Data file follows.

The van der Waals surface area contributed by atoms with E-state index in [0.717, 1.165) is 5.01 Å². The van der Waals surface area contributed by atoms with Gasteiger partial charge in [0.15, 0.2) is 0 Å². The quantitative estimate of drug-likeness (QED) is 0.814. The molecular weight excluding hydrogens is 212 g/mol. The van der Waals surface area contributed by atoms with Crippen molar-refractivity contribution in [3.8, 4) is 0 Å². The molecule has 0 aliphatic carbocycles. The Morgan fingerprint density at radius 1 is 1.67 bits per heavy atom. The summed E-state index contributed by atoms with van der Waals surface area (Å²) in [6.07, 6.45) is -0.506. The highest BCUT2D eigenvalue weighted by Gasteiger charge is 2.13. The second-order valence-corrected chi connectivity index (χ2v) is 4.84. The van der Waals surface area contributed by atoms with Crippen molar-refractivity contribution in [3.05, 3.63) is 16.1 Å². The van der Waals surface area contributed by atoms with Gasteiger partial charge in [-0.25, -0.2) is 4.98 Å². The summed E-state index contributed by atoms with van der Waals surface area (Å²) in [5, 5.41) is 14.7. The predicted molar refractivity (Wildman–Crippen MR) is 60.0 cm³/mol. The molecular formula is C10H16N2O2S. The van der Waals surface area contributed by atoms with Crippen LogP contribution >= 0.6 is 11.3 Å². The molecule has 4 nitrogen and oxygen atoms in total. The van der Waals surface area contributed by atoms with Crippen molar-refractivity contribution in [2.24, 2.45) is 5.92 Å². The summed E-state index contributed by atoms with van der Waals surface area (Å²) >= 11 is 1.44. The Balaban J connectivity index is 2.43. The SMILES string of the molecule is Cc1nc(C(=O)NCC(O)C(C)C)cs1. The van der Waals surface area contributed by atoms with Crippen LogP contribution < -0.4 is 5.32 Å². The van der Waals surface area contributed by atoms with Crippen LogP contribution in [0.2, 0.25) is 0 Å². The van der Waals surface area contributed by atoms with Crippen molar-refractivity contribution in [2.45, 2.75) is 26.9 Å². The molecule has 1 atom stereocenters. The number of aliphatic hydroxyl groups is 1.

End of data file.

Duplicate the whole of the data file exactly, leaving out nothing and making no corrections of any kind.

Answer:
The van der Waals surface area contributed by atoms with E-state index in [0.717, 1.165) is 5.01 Å². The van der Waals surface area contributed by atoms with Gasteiger partial charge in [0.15, 0.2) is 0 Å². The quantitative estimate of drug-likeness (QED) is 0.814. The molecular weight excluding hydrogens is 212 g/mol. The van der Waals surface area contributed by atoms with Crippen molar-refractivity contribution in [3.8, 4) is 0 Å². The molecule has 0 aliphatic carbocycles. The Morgan fingerprint density at radius 1 is 1.67 bits per heavy atom. The summed E-state index contributed by atoms with van der Waals surface area (Å²) in [6.07, 6.45) is -0.506. The highest BCUT2D eigenvalue weighted by Gasteiger charge is 2.13. The second-order valence-corrected chi connectivity index (χ2v) is 4.84. The van der Waals surface area contributed by atoms with Crippen molar-refractivity contribution in [3.05, 3.63) is 16.1 Å². The van der Waals surface area contributed by atoms with Gasteiger partial charge in [-0.25, -0.2) is 4.98 Å². The summed E-state index contributed by atoms with van der Waals surface area (Å²) in [5, 5.41) is 14.7. The predicted molar refractivity (Wildman–Crippen MR) is 60.0 cm³/mol. The molecular formula is C10H16N2O2S. The van der Waals surface area contributed by atoms with Crippen LogP contribution >= 0.6 is 11.3 Å². The molecule has 4 nitrogen and oxygen atoms in total. The van der Waals surface area contributed by atoms with Crippen molar-refractivity contribution in [2.24, 2.45) is 5.92 Å². The summed E-state index contributed by atoms with van der Waals surface area (Å²) >= 11 is 1.44. The Balaban J connectivity index is 2.43. The SMILES string of the molecule is Cc1nc(C(=O)NCC(O)C(C)C)cs1. The van der Waals surface area contributed by atoms with Crippen LogP contribution < -0.4 is 5.32 Å². The van der Waals surface area contributed by atoms with Crippen LogP contribution in [0.2, 0.25) is 0 Å². The van der Waals surface area contributed by atoms with Crippen molar-refractivity contribution in [2.45, 2.75) is 26.9 Å². The molecule has 1 atom stereocenters. The number of aliphatic hydroxyl groups is 1.